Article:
Retired Navy Vice Adm. Walter Stanley DeLany, 89, a veteran of both World Wars and the president of the Naval Historical Foundation in Washington since 1967, died Sunday at Bethesda Naval Hospital. He had pneumonia and a heart ailment.
Adm. DeLany served aboard destroyers in the Atlantic during World War I. During World War II, he commanded a cruiser in the Pacific and was a staff officer at Pearl Harbor and in Washington.
Following the war, he was the commander of the battleships and cruisers of the Pacific Fleet. He then was named commandant of the Third Naval District in New York. In May 1952, he was appointed commander of the eastern sea frontier. He retired from active duty in the following year.
From 1953 to 1961, Adm. DeLany was an official of the Commerce Department, coordinating East-West strategic trade projects. In 1961, he became affiliated with the Naval Historical Foundation and was named that organization's president six years later.
Adm. DeLany was a member of the board of managers of the Navy Relief Society and was chairman of its finance committee. He also was a member of the Army and Navy Club and the Sons of the Revolution.
He was a member of All Souls Memorial Episcopal Church and served on its vestry from 1965 to 1968. He was senior warden from 1973 to 1975.
Adm. DeLany was a native of Readin g, Ps., and a 1912 graduate of the U.S. Naval Academy at Annapolis. Between the two wars, he was executive officer of a destroyer, served two tours of duty in Washington, was navigator of the battleship New York, and commanded a destroyer division.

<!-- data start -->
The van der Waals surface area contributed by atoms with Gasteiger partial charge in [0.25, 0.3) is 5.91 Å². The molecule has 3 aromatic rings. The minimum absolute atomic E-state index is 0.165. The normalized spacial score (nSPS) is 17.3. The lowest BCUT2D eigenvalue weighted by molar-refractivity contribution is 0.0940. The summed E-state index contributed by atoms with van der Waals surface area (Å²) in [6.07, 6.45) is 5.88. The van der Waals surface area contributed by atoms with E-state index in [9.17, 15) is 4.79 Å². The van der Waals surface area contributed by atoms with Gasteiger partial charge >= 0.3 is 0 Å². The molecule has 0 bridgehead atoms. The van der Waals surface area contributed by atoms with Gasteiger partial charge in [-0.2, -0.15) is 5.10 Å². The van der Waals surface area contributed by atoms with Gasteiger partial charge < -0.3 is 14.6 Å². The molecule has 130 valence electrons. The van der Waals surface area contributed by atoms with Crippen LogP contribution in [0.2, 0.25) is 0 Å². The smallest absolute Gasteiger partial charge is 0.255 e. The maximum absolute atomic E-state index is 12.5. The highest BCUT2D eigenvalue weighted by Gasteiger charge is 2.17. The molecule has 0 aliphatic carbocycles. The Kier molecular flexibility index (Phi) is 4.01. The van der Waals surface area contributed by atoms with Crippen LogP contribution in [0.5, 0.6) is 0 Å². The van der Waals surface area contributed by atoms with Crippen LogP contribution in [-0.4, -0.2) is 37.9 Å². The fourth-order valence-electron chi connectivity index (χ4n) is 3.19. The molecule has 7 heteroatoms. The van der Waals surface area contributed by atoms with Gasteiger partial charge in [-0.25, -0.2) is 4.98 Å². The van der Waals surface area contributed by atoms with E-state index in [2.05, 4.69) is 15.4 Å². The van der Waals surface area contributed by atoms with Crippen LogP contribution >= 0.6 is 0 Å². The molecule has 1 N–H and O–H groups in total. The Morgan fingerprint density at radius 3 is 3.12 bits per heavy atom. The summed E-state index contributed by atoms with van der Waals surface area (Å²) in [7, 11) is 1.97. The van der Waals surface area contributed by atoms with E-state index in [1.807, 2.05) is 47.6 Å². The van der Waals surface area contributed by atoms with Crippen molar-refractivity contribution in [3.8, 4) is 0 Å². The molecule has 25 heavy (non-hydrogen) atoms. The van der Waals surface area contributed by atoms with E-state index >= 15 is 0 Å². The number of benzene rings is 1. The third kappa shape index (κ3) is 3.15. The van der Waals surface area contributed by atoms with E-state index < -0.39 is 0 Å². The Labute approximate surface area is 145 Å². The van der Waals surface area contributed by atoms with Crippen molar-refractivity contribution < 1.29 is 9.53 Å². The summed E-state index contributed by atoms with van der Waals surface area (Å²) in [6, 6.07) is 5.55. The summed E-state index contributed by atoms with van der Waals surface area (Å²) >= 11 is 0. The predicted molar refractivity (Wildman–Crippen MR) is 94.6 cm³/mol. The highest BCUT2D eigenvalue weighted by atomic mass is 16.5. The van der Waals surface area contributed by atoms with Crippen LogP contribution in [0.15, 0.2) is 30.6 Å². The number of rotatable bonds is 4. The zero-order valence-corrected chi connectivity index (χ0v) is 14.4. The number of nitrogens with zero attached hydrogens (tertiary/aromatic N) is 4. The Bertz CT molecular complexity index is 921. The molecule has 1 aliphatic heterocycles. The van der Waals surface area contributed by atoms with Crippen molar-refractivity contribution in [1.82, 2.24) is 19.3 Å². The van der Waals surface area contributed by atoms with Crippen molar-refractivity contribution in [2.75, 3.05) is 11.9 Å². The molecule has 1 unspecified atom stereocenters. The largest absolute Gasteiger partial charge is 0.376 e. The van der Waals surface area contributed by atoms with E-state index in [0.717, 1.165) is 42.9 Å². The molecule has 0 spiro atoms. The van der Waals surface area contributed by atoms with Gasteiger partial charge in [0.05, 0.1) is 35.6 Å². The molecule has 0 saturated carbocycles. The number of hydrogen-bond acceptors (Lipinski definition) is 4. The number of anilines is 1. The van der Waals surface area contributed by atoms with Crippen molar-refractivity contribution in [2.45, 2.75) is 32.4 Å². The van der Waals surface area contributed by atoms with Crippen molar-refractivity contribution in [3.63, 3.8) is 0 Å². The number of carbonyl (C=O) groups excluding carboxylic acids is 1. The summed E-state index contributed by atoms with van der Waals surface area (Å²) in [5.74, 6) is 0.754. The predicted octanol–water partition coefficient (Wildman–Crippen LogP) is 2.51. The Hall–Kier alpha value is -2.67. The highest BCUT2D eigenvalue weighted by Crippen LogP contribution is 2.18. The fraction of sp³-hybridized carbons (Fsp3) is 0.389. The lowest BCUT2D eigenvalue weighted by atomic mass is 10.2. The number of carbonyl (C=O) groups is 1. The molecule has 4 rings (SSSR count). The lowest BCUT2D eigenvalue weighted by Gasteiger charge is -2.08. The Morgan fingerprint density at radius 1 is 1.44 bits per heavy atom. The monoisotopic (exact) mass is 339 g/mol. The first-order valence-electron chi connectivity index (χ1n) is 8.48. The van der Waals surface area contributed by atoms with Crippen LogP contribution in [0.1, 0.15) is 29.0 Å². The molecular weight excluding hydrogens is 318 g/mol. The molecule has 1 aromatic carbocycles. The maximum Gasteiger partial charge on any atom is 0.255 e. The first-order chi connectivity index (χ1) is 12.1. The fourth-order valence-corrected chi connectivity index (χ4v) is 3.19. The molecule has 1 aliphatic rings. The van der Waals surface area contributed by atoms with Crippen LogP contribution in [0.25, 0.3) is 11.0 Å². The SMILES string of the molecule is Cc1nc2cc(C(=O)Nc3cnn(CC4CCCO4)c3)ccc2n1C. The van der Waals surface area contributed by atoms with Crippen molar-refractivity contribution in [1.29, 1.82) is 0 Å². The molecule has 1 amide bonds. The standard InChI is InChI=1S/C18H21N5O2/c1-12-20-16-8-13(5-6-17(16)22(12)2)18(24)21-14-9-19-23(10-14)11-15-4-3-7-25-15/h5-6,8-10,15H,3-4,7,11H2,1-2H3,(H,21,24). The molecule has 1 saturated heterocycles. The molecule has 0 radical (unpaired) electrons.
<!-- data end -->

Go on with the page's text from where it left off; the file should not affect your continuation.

In February 1941, he was named assistant chief of staff and operations officer on the staff of the commander of the Pacific fleet, posts he held until June 1942, when he became captain of the cruiser New Orleans. After participating in the battle of Guadalcanal, he was assigned to a staff post in Washington.
At the end of World War II, Adm. DeLany was a Navy representative on the Joint Committee on New Weapons and Equipment.
Adm. Delany's medals include two Legions of Merit.
Survivors include his wife, the former Lou May Sharman of Washington; one daughter, Kathryn DeLany Fawkes of Arlington; one son, retired Navy Capt. Walter S. Jr. of Danville, Va., and four grandchildren.
The family suggests that expressions of sympathy be in the form of contributions to the Naval Historical Foundation at the Washington Navy Yard.